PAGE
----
Dr Siem Siah
Senior Grains Research Scientist – Australian Export Grains Innovation Centre (AEGIC).
WA growers with long memories will remember that, once upon a time, there was healthy demand for Australian soft wheat specifically to make cakes and biscuits.
In recent years though, the amount of soft wheat grown in Australia has declined, and the United States has come to dominate the Asian soft wheat export market. Australian soft wheat is now mostly grown under contract to supply the domestic biscuit and cake market.
With investment from the Department of Primary Industries and Regional Development (DPIRD), AEGIC identified an opportunity to revitalise the soft wheat industry and create new value for WA growers.
Greater than 3 million tonne market by 2030 in South East Asia
The popularity of baked products, such as cookies and cakes, is growing across South East Asia and China as incomes grow and diets change.
Flour millers in Asian markets have told us they are very interested in sourcing soft wheat from Australia to meet demand and reduce their dependency on the US. They like the proximity to Australia because there is a lower risk of carryover stocks, and sometimes lower freight costs. There is also the option to combine cargos of hard and soft wheat which increases the competitiveness of Australian wheat exports.
Our analysis estimates that soft wheat demand could be more than 3mmt by 2030 in South East Asia alone. The annual growth rate in South East Asia for cakes and biscuits is twice that of noodles, which is what Australian wheat is typically mostly used for.
Recognising this as a clear opportunity, AEGIC began working with growers, breeders and other industry stakeholders to support a potential new Australian soft wheat industry.
Australian breeding companies Australian Grain Technologies, InterGrain and LongReach responded by significantly increasing investment into soft wheat breeding programs in WA and are conducting soft wheat trials. AEGIC is supporting these breeding programs by helping to ensure Australian soft wheat meets market requirements.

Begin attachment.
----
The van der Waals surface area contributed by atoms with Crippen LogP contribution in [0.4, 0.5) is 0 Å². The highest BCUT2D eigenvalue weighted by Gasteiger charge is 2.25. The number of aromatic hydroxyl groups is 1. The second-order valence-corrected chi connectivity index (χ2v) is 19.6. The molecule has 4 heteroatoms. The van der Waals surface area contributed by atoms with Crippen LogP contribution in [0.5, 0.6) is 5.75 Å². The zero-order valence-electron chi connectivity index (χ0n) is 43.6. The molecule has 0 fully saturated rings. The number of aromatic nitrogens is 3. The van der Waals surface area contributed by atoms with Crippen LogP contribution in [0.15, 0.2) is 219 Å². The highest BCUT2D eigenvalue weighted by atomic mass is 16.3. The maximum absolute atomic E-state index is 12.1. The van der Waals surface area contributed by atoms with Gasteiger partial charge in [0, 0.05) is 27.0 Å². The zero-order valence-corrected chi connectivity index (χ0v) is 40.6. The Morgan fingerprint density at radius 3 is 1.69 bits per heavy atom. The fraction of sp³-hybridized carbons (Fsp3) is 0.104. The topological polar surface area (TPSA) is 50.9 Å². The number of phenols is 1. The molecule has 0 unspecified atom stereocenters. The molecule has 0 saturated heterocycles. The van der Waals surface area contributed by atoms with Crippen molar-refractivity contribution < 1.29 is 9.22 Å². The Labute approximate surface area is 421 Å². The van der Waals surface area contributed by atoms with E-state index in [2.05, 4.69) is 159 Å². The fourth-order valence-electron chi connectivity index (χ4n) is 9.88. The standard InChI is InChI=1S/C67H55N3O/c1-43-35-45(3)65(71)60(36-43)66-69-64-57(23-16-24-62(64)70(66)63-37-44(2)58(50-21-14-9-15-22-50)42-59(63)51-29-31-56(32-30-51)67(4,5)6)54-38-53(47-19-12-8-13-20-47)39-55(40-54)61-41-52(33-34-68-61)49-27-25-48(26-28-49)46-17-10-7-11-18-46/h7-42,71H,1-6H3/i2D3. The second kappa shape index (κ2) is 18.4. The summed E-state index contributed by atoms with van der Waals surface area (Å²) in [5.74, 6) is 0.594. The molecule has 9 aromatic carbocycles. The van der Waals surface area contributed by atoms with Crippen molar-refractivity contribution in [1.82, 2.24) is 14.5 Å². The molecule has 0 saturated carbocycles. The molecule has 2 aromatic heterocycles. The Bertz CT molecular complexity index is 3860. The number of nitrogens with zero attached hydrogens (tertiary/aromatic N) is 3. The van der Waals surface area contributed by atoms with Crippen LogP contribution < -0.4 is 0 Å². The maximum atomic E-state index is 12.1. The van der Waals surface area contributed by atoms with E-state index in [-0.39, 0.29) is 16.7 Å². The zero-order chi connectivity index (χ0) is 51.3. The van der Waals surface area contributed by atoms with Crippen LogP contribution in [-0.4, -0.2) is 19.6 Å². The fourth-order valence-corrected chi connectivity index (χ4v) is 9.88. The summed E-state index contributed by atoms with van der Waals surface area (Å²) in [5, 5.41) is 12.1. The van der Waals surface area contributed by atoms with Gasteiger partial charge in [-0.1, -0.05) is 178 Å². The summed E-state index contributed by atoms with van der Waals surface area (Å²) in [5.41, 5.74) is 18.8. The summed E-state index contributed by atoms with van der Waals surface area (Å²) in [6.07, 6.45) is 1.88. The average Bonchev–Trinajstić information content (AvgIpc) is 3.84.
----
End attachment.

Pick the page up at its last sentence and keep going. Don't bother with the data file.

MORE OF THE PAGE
Separately, these breeding companies, together with AEGIC, have invested in soft wheat trials in Katanning, WA, through TrialCo. The trials are coordinated by the WA Soft Wheat Growers Association Inc (WASWGA) and GroIQ. AEGIC has been working with Indonesian mills to evaluate these trials for soft wheat quality and cookie performance against samples from other origins, with promising results so far.
Working with soft wheat customers in key Asian markets
Indonesia is a key focus of this project, along with other South East Asian markets and Japan.
AEGIC is working with major flour mills in Indonesia to identify potential soft wheat lines. The Indonesian mills have evaluated a number of different trial wheat samples for physicochemical and cookie quality, with promising results. AEGIC has also engaged with a mill in the Philippines that has assessed the potential soft wheat lines.
Working towards a new soft wheat industry in the longer term
Working with Asian customers to demonstrate the quality and value of Australian soft wheat increases the likelihood they will buy our soft wheat in the future – ultimately benefiting growers.
We will continue to work closely with growers and the Australian wheat industry – as well as key Asian flour millers – with the aim of a reinvigorated Australian soft wheat export industry.
AEGIC is an initiative of the Western Australian State Government and Grains Australia. AEGIC acknowledges the investment of the Western Australian Department of Primary Industries and Regional Development (DPIRD) in this project.
This article was originally featured in DPIRD’s Grains Convo newsletter.